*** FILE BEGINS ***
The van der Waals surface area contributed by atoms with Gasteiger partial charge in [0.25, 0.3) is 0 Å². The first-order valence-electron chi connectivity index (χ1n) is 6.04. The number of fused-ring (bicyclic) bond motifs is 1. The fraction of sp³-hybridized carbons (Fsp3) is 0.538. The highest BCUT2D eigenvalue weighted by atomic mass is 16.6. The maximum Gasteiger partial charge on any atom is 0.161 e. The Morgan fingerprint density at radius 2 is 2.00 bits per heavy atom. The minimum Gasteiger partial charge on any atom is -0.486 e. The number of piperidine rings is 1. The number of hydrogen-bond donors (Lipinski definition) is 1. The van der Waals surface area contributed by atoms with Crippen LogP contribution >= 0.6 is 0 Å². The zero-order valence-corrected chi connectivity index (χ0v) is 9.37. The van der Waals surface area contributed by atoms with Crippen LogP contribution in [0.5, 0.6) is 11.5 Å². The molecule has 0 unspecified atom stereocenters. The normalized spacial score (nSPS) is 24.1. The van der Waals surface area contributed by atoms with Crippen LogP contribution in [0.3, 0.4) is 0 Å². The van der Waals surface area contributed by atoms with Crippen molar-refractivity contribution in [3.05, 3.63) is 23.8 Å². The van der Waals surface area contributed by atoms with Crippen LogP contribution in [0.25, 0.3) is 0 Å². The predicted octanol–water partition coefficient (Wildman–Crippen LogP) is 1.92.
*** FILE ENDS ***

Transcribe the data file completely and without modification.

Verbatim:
The van der Waals surface area contributed by atoms with Gasteiger partial charge in [0.25, 0.3) is 0 Å². The first-order valence-electron chi connectivity index (χ1n) is 6.04. The number of fused-ring (bicyclic) bond motifs is 1. The fraction of sp³-hybridized carbons (Fsp3) is 0.538. The highest BCUT2D eigenvalue weighted by atomic mass is 16.6. The maximum Gasteiger partial charge on any atom is 0.161 e. The Morgan fingerprint density at radius 2 is 2.00 bits per heavy atom. The minimum Gasteiger partial charge on any atom is -0.486 e. The number of piperidine rings is 1. The number of hydrogen-bond donors (Lipinski definition) is 1. The van der Waals surface area contributed by atoms with Crippen LogP contribution >= 0.6 is 0 Å². The zero-order valence-corrected chi connectivity index (χ0v) is 9.37. The van der Waals surface area contributed by atoms with Crippen LogP contribution in [0.5, 0.6) is 11.5 Å². The molecule has 0 unspecified atom stereocenters. The normalized spacial score (nSPS) is 24.1. The van der Waals surface area contributed by atoms with Crippen LogP contribution in [0.3, 0.4) is 0 Å². The van der Waals surface area contributed by atoms with Crippen molar-refractivity contribution in [3.05, 3.63) is 23.8 Å². The van der Waals surface area contributed by atoms with Crippen LogP contribution in [0.25, 0.3) is 0 Å². The predicted octanol–water partition coefficient (Wildman–Crippen LogP) is 1.92.